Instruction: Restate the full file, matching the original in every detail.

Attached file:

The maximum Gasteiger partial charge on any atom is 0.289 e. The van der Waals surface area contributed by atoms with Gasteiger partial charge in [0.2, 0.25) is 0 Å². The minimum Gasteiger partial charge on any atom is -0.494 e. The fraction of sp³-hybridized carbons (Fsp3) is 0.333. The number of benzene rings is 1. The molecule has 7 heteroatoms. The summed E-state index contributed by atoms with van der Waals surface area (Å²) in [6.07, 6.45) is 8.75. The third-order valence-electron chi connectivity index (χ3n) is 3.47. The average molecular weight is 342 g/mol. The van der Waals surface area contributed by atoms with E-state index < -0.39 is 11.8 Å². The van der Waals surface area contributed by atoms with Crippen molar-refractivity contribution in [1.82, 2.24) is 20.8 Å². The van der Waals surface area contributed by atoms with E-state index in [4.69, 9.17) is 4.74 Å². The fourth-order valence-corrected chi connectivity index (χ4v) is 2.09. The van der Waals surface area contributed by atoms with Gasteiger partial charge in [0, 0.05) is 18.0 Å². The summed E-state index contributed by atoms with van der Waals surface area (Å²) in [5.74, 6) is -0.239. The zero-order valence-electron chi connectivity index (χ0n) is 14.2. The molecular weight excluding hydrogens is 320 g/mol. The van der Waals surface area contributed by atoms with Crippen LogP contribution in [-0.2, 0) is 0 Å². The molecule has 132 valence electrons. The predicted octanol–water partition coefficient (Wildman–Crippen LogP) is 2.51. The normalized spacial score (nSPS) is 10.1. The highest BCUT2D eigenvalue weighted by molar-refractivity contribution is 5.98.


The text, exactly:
The maximum Gasteiger partial charge on any atom is 0.289 e. The van der Waals surface area contributed by atoms with Gasteiger partial charge in [0.2, 0.25) is 0 Å². The minimum Gasteiger partial charge on any atom is -0.494 e. The fraction of sp³-hybridized carbons (Fsp3) is 0.333. The number of benzene rings is 1. The molecule has 7 heteroatoms. The summed E-state index contributed by atoms with van der Waals surface area (Å²) in [6.07, 6.45) is 8.75. The third-order valence-electron chi connectivity index (χ3n) is 3.47. The average molecular weight is 342 g/mol. The van der Waals surface area contributed by atoms with E-state index < -0.39 is 11.8 Å². The van der Waals surface area contributed by atoms with Crippen molar-refractivity contribution in [1.82, 2.24) is 20.8 Å². The van der Waals surface area contributed by atoms with E-state index in [4.69, 9.17) is 4.74 Å². The fourth-order valence-corrected chi connectivity index (χ4v) is 2.09. The van der Waals surface area contributed by atoms with Gasteiger partial charge in [0, 0.05) is 18.0 Å². The summed E-state index contributed by atoms with van der Waals surface area (Å²) in [5.74, 6) is -0.239. The zero-order valence-electron chi connectivity index (χ0n) is 14.2. The molecular weight excluding hydrogens is 320 g/mol. The van der Waals surface area contributed by atoms with Crippen LogP contribution in [-0.2, 0) is 0 Å². The molecule has 132 valence electrons. The predicted octanol–water partition coefficient (Wildman–Crippen LogP) is 2.51. The normalized spacial score (nSPS) is 10.1. The highest BCUT2D eigenvalue weighted by molar-refractivity contribution is 5.98.